Auckland University of Technology has withdrawn an invitation for law firm Russell McVeagh to hold a recruitment session with its students next Tuesday because of “improper conduct” and concerns over the firm’s culture.
Professor Charles Rickett, the dean of AUT’s School of Law, emailed hundreds of students to say the presentation had been cancelled because of ongoing investigations into Russell McVeagh employees’ past sexual misconduct and issues with the firm’s working environment.
“The School of Law wants to support our students to transition from university to safe and respectful working environments. We are reviewing ways in which [we] can continue to work with the profession to enable this to occur.”
While AUT wanted to give its students the chance to meet a diverse range of potential legal employers it needed to be confident there would be “a supportive working environment that will allow you to lead successful and satisfying professional lives”.
The pushback against Russell McVeagh follows a revelation at the weekend by an AUT associate professor Khylee Quince that two 19 year-old Māori women students of the University of Auckland were involved with Russell McVeagh male staff in binge drinking and sexual acts in a boardroom and toilet at the firm after a seminar more than a decade ago.The firm told her then the sex was consensual and the drinking up to the women, as young adults. The students were affected by the incidents, Quince said, for years afterwards.
Students at two Victoria University law student bodies have cut sponsorship ties with the firm after concerns over summer clerks being sexually harassed and assaulted by Russell McVeagh male staff two years ago in Wellington. Two men were allowed to leave the firm and there have been ongoing complaints to Newsroom and other media about how the women concerned and their supporters were treated afterwards. The Law Society was not told of the misconduct, despite a legal and professional requirement that those who become aware of such behaviour must report it, for eight or nine months, when it learned from one of the women rather than Russell McVeagh. A police file on the reported sexual assault remains open.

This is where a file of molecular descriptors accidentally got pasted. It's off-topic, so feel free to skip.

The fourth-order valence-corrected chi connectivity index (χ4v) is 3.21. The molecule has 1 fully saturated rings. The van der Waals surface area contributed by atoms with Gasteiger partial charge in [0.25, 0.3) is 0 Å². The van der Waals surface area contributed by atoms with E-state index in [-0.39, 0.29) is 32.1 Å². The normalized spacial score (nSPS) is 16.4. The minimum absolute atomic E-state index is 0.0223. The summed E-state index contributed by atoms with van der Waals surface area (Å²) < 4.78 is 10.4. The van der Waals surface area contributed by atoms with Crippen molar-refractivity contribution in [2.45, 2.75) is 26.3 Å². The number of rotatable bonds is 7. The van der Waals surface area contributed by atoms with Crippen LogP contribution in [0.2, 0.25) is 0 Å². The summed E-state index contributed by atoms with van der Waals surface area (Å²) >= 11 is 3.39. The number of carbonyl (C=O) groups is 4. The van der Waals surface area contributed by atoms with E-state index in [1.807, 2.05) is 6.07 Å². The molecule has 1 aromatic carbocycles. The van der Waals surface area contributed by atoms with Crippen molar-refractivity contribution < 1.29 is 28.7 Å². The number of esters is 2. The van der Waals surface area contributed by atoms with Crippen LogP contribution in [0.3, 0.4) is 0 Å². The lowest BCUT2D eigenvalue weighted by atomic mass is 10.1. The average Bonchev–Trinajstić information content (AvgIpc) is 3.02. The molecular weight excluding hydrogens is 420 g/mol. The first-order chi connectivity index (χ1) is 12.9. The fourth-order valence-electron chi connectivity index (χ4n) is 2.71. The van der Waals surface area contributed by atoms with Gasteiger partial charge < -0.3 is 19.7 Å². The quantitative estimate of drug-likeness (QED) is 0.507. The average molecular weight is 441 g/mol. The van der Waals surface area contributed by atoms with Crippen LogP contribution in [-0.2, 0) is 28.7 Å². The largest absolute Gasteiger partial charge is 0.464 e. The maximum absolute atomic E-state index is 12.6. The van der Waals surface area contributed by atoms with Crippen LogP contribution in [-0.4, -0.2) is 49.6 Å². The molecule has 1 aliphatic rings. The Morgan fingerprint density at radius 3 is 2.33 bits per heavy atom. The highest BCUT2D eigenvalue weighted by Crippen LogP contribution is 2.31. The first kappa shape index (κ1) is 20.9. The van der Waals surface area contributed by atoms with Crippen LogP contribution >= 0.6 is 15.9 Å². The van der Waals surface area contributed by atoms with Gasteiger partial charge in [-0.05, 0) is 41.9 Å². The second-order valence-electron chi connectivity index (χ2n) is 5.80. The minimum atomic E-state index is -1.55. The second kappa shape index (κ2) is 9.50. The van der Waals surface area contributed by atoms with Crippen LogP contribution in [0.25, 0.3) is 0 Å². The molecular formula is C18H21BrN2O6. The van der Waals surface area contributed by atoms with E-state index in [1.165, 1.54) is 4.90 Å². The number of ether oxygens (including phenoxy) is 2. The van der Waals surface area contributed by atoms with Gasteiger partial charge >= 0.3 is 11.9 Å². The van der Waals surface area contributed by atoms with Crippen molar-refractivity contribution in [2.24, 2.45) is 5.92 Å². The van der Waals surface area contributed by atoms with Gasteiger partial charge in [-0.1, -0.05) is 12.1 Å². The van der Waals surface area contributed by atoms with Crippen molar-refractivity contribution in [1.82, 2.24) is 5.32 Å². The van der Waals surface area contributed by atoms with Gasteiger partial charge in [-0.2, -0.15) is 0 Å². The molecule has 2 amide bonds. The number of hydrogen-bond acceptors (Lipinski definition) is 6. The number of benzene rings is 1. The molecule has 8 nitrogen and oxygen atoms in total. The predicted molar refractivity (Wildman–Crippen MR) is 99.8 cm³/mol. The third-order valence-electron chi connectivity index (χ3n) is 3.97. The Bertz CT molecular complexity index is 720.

The firm has announced an ‘external’ review of its actions over that summer clerk scandal, and of its culture and processes for dealing with misconduct. AUT is understood to have told Russell McVeagh it will wait for the results of that review before acting further. The law firm has indicated an appointment to head the review is due this week.
Other legal groups, including the NZ Law Students Association, the Otago University Māori Law Students and the Women’s Law Journal are understood to be reviewing sponsorship arrangements with Russell McVeagh.
In its statement responding to Khylee Quince’s revelations, Russell McVeagh acknowledged that “over the past 20 years there have been a limited number of allegations of poor behaviour involving consensual sexual events including on our premises”.
It said when allegations of any sort had been made it had taken action. “If proven, we have taken action appropriate to the severity of the misconduct. In some cases this has resulted in termination of employment or a partner departing, regardless of their seniority.”
This was its first public admission that allegations over that period had reached the level of partner in the firm.
But it suggested some issues being raised on social media and elsewhere could be “rumours”. “There will no doubt be rumours or online chat about other supposed events in the past that either weren’t known about at the time by management or were alleged and not proven or were not the subject of formal complaints.
“We are unable to comment on events that may or may not have happened in such circumstances.
“We reiterate our commitment to having a culture of zero tolerance of any sexual harassment and have committed to an external review of the serious events of 2015/16 to assist with enabling us to better achieve this.”